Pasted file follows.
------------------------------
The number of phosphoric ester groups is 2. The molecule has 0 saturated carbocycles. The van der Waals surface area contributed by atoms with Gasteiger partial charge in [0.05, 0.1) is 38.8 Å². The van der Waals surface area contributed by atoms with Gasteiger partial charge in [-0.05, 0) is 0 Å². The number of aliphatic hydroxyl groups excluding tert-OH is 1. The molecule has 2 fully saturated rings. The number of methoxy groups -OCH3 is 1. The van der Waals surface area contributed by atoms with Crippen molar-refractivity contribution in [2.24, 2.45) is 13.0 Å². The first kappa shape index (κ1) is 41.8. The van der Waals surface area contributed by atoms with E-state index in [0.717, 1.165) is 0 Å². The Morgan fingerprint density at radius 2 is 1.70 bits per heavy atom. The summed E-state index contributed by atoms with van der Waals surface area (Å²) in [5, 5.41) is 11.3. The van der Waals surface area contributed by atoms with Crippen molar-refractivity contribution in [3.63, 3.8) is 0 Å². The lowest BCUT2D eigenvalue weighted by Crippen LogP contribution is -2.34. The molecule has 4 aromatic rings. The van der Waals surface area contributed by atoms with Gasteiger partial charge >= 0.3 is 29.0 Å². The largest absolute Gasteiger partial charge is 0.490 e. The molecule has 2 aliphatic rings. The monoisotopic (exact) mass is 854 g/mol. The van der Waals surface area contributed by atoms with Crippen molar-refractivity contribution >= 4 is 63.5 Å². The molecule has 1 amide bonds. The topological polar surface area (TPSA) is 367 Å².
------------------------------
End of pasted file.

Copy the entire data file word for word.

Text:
The number of phosphoric ester groups is 2. The molecule has 0 saturated carbocycles. The van der Waals surface area contributed by atoms with Gasteiger partial charge in [0.05, 0.1) is 38.8 Å². The van der Waals surface area contributed by atoms with Gasteiger partial charge in [-0.05, 0) is 0 Å². The number of aliphatic hydroxyl groups excluding tert-OH is 1. The molecule has 2 fully saturated rings. The number of methoxy groups -OCH3 is 1. The van der Waals surface area contributed by atoms with Crippen molar-refractivity contribution in [2.24, 2.45) is 13.0 Å². The first kappa shape index (κ1) is 41.8. The van der Waals surface area contributed by atoms with E-state index in [0.717, 1.165) is 0 Å². The Morgan fingerprint density at radius 2 is 1.70 bits per heavy atom. The summed E-state index contributed by atoms with van der Waals surface area (Å²) in [5, 5.41) is 11.3. The van der Waals surface area contributed by atoms with Crippen molar-refractivity contribution in [3.63, 3.8) is 0 Å². The lowest BCUT2D eigenvalue weighted by Crippen LogP contribution is -2.34. The molecule has 4 aromatic rings. The van der Waals surface area contributed by atoms with Gasteiger partial charge >= 0.3 is 29.0 Å². The largest absolute Gasteiger partial charge is 0.490 e. The molecule has 2 aliphatic rings. The monoisotopic (exact) mass is 854 g/mol. The van der Waals surface area contributed by atoms with Crippen molar-refractivity contribution >= 4 is 63.5 Å². The molecule has 1 amide bonds. The topological polar surface area (TPSA) is 367 Å².